Hawaii – First State to Ban Non-biodegradable Plastic Bags!
State-wide Ban of Non-Biodegradable plastic bags
In 2009, Kauai was the first county to pass a law banning non-biodegradable plastic bags at the checkout. The law went into effect on January 11, 2011.
In 2010, Maui County, which covers Maui, Lanai, and Molokai, passed a plastic bags ban law which went into effect on January 1, 2011.
In January, Hawaii County passed a no non-biodegradable plastic bags bill which goes into effect in January 2014.
On April 25, 2012, the Honolulu City Council approved a plan that will ban the distribution of both non-recyclable paper and non-biodegradable plastic bags from distribution at store and restaurant checkouts. All that awaits making Hawaii the first state to ban non-biodegradable plastic bags and non-recyclable paper trash is Mayor Carlisle’s signature, giving Honolulu businesses until July 15, 2015, to make the change.
Let’s hope he signs it and puts Hawaii in a leadership position for the rest of the country to follow.
UPDATE: On May 17, 2012, Honolulu Mayor Peter Carlisle signed the plastic-bag ban bill…the last Hawaii county to implement such a ban. On July 1, 2015, when the new law takes effect, Hawaii will become the first state to ban plastic bags at checkout counters .
New Habits Take Time
As with most change we try to incorporate into our daily lives, it will take an effort and a bit of time for consumers to make the adjustment from plastic to paper…or to use re-usable bags. There are a lot of folks who have purchased re-usable cloth bags, myself included, who just haven’t gotten into the habit of always taking it with them. It does very little good, sitting at home.
My kids have gotten into the habit of using it selectively. They have been using Target’s re-usable bags for a couple of years now simply because Target gives shoppers 5 cents off for each bag used. A simple little thing, but its enough to at least make my kids use their Target bags whenever they shop there!
I will admit, I re-use those non-biodegradable plastic bags frequently, but do get annoyed when I see how many end up as litter. Not only is it an eye-sore, but they also hurt wildlife, especially sea-life.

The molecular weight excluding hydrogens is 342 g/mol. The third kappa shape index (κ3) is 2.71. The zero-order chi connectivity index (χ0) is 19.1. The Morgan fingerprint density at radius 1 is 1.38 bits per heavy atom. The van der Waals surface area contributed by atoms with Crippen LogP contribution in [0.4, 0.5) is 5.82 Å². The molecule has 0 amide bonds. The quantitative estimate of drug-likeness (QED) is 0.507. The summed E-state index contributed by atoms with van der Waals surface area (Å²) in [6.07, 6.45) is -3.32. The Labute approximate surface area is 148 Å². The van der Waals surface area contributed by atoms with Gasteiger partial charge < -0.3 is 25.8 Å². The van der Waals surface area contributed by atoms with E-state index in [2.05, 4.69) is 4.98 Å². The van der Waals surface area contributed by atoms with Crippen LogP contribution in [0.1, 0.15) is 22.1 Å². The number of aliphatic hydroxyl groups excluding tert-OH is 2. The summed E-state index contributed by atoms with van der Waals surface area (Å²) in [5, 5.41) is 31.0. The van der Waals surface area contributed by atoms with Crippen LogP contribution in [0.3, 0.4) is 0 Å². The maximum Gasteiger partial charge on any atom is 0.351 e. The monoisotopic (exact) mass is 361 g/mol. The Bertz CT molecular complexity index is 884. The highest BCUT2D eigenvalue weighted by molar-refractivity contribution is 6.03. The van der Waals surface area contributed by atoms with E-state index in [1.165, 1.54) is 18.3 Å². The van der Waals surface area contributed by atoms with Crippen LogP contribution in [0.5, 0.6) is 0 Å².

I no longer buy 6-packs, but for years, I got in the habit to cut up those plastic retainers so that sea-birds and turtles would not get caught in them. It took an extra 15-seconds or so to dispose of it with this added step versus just pitching it into the trash. There are a lot of little things we can do to help the environment and just as importantly, reduce litter.
Don’t stop there!
Do you have a favorite beach? hiking trail? picnic area? waterfall? Have you ever taken a moment to pick up and properly dispose of someone else’s trash that was left behind? Why not? I have picked up bags (yep, those non-biodegradable plastic bags) full of trash that thoughtless fishermen have left behind at my favorite fishing spots and taken them to the nearest trash can or landfill site.
Yes, it took a few minutes to do. But, it left the place looking a lot better than it did when I got there. Obviously, it would be better if people didn’t leave their trash behind in the first place! I have no control over that. What I do have control over is picking up and properly disposing of at least a little bit each time I go! So do you.
Recently, the City & County of Honolulu has eliminated picking up trash at some public beaches with private rights-of-ways. While this move will save the C & C of Honolulu about $700,000 annually, it also means those beaches and their access points will mostly likely become trash ridden within weeks. If only, we could get everyone to live responsibly and not litter…unfortunately, I don’t see that happening any time soon.
Hawaii’s leadership in banning non-biodegradable plastic bags is a step in the right direction.
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